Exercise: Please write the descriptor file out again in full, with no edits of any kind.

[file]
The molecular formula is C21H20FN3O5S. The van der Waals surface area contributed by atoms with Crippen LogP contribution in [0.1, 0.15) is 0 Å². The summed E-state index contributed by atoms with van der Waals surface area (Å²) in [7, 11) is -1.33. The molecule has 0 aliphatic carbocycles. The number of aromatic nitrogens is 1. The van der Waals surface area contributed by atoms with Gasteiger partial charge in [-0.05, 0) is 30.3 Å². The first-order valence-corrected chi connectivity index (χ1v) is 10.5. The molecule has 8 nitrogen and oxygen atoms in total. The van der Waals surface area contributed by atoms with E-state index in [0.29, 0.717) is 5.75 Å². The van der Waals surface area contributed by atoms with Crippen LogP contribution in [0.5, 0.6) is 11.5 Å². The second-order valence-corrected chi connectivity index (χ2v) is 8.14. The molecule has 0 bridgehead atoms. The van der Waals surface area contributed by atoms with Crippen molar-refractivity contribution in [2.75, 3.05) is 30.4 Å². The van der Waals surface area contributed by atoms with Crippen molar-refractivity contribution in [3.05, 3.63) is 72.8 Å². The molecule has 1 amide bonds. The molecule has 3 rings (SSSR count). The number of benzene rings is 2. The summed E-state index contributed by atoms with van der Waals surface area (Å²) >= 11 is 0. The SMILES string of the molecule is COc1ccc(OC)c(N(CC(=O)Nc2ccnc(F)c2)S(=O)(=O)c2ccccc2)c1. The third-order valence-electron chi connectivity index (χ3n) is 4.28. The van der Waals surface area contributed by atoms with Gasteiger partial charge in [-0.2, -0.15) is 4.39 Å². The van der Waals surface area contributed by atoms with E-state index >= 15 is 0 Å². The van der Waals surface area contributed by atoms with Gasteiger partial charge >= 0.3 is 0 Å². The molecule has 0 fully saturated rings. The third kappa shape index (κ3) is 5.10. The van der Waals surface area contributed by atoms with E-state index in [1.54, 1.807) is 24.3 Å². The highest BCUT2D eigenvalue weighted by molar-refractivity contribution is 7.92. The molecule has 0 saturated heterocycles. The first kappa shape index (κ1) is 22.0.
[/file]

The molecular formula is C21H20FN3O5S. The van der Waals surface area contributed by atoms with Crippen LogP contribution in [0.1, 0.15) is 0 Å². The summed E-state index contributed by atoms with van der Waals surface area (Å²) in [7, 11) is -1.33. The molecule has 0 aliphatic carbocycles. The number of aromatic nitrogens is 1. The van der Waals surface area contributed by atoms with Gasteiger partial charge in [-0.05, 0) is 30.3 Å². The first-order valence-corrected chi connectivity index (χ1v) is 10.5. The molecule has 8 nitrogen and oxygen atoms in total. The van der Waals surface area contributed by atoms with E-state index in [0.29, 0.717) is 5.75 Å². The van der Waals surface area contributed by atoms with Crippen LogP contribution in [0.5, 0.6) is 11.5 Å². The second-order valence-corrected chi connectivity index (χ2v) is 8.14. The molecule has 0 bridgehead atoms. The van der Waals surface area contributed by atoms with Crippen molar-refractivity contribution in [2.75, 3.05) is 30.4 Å². The van der Waals surface area contributed by atoms with Crippen molar-refractivity contribution in [3.05, 3.63) is 72.8 Å². The molecule has 1 amide bonds. The molecule has 3 rings (SSSR count). The number of benzene rings is 2. The summed E-state index contributed by atoms with van der Waals surface area (Å²) >= 11 is 0. The SMILES string of the molecule is COc1ccc(OC)c(N(CC(=O)Nc2ccnc(F)c2)S(=O)(=O)c2ccccc2)c1. The third-order valence-electron chi connectivity index (χ3n) is 4.28. The van der Waals surface area contributed by atoms with Gasteiger partial charge in [-0.2, -0.15) is 4.39 Å². The van der Waals surface area contributed by atoms with E-state index >= 15 is 0 Å². The van der Waals surface area contributed by atoms with Gasteiger partial charge >= 0.3 is 0 Å². The molecule has 0 fully saturated rings. The third kappa shape index (κ3) is 5.10. The van der Waals surface area contributed by atoms with E-state index in [1.54, 1.807) is 24.3 Å². The highest BCUT2D eigenvalue weighted by molar-refractivity contribution is 7.92. The molecule has 0 saturated heterocycles. The first kappa shape index (κ1) is 22.0.